On Wednesday, October 25, panic sets in.
At this point, I remember not wanting to cut this one out, but even back then I had the completist streak that you get from a lot of people who end up obsessing over comic books.
Once again, we can see that Davis is experimenting with angles in the first panel, but what grabs me about this is the color. Whoever did the coloring for the digital version did a pretty great job and that sickly olive green sky in the last panel is a pretty great touch, but in 1989, the strip ran in black and white. The silhouettes ands shadows in the first two panels, the walls closing in on Garfield and the darkness falling across his outstretched hands are appropriately haunting touches.
Again, though, it’s panel three that does it — the house isn’t just abandoned, it’s dilapidated. It’s boarded up like there are zombies roaming around, and even the For Sale sign jutting up from the overgrown lawn — a lawn also producing a skeletal tree stretching up into that bile-colored sky –has been there long enough that it’s starting to rot away. Garfield isn’t just alone, he’s alone in a place that’s been abandoned for a long, long time.
On Thursday, October 26, Garfield suspects he may be dead.
Honestly, the weakest of the bunch, but at this point that’s kind of a relief. It’s a little too overdramatic, even if Garfield’s realization that he is at best in a place that is Wrong and at worst actually dead is a pretty weird thing to see right under the Junior Jumble. The best thing about it is the opening sentence, “My home has been abandoned,” which tells an entire story in five simple words.
On Friday, October 27, false hope is destroyed.
Like I said, I’m not a huge fan of Davis as a storyteller, but you have to hand it to the man: He knows how to mess with his audience. If you were in the habit of reading the newspaper on a weekday — like, say, if you picked it up on the way to work but didn’t get it at home on the weekends — then you might expect Friday’s strip to be where it all wrapped up. It doesn’t. Instead, there’s a false ending, a brief glimpse of happiness that’s revealed to be a hallucination, leaving Garfield alone in the kitchen, arms outstretched for a bowl that’s never coming.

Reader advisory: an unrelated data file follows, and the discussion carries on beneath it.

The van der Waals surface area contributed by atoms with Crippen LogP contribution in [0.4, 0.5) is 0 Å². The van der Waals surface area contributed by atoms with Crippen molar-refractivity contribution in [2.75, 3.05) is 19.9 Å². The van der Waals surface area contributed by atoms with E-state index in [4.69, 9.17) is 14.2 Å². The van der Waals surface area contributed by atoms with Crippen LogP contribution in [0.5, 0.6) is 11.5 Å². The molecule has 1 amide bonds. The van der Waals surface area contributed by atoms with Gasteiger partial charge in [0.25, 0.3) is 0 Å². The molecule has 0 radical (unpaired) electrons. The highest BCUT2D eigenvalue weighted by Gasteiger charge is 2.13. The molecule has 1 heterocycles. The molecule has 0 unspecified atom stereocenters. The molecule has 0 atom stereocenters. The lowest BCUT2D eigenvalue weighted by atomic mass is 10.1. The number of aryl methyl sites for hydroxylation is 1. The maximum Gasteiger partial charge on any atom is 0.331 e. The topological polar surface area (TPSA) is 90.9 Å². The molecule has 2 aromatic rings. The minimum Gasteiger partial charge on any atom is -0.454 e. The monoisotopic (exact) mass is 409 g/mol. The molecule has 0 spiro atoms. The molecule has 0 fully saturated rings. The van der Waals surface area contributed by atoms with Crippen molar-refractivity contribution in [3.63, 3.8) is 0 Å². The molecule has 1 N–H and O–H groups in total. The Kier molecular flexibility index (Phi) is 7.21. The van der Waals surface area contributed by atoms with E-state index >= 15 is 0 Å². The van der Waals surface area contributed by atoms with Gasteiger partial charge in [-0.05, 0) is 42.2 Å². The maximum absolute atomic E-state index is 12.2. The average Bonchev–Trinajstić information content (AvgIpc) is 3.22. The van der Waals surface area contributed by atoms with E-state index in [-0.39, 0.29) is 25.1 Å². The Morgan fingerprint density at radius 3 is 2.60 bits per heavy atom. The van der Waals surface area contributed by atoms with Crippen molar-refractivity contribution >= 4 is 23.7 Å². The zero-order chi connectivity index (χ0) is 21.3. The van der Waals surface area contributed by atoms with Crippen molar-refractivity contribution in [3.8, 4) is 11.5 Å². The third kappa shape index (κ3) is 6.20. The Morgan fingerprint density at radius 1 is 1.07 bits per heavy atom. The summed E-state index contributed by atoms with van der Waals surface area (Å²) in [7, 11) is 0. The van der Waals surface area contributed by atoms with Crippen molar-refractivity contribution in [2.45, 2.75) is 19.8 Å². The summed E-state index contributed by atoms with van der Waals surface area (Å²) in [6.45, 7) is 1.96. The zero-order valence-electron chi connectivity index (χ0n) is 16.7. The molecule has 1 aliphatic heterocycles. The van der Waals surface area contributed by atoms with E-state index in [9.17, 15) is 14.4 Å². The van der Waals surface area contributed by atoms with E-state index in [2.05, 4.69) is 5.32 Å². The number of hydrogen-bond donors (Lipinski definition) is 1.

Two things worth noting here: First, Jon’s robotic “Hello, Garfield. Have some food” is similarly un-punctuated, like Garfield’s “I’m Alone”, which feels like a callback to the disturbing feel of the second strip, setting up the knife twist of the third panel. Second, Davis is leveling a pretty harsh criticism at his own creation — Garfield’s reaching for food, not companionship, something that’s going to come back in the final act. The moment he touches it, he’s pulled out of the hallucination and into a rotting world with a mocking, un-punctuated caption. He has chosen material goods over people, and is damned because of it.
On Saturday, October 28, Garfield gave in to madness.
This messed me up.
As much as that last caption might point to a Dickensian moral about how the previous week of strips was what may be and not what will be, it’s the earlier strip that changes everything about the strip. The last resort of the sweaty, spiraling eye in the first panel, buckling under the weight of the realization that the progress of time is inevitable and will wear down all that you love and hate, that everything you know is ultimately insignificant, isn’t “friendship” or “companionship” or even “love,” that nebulous force that people always turn to when they get desperate.
Garfield, already hallucinating, refuses to accept what he is seeing. He rejects it, this sudden twisted reality that he’s found himself in, and in that denial, he gets his family back, and then settles right back into his old ways as though nothing has happened. There’s no change, no Ebeneezer Scrooge moment of treating Odie better or being nicer to Jon, no matter what that final panel might indicate. He just keeps going, acting as though everything is the same as it always was.
But it’s not. Garfield has seen — we have seen — another version of his reality, one where he’s alone in a long-abandoned house, where Jon and Odie and bright colors and food are just fading visions, hallucinations that fade at the slightest lapse in concentration, a reality that is only replaced by the act of forcing yourself to deny that it’s the truth. That is what we have been shown, and while the strip goes on, you’re left with all the questions that Garfield has refused to answer. What is real? Is it the world of comfort and safety that we want to believe in, or is believing in it an act of denial for ourselves? Has the world around us become so wretched that we retreat into the safety of our minds? Are we — am I — alone and abandoned, isolated in a world that creeps in around the edges of what I know unless I force myself not to see it?
These are not questions I was prepared to answer at seven years old. All I know is that this was the last strip I cut out, and I later sold those scissors at a yard sale to a woman in a Garfield sweatshirt and Garfield sweatpants who tried to talk me down from 50 cents to a quarter.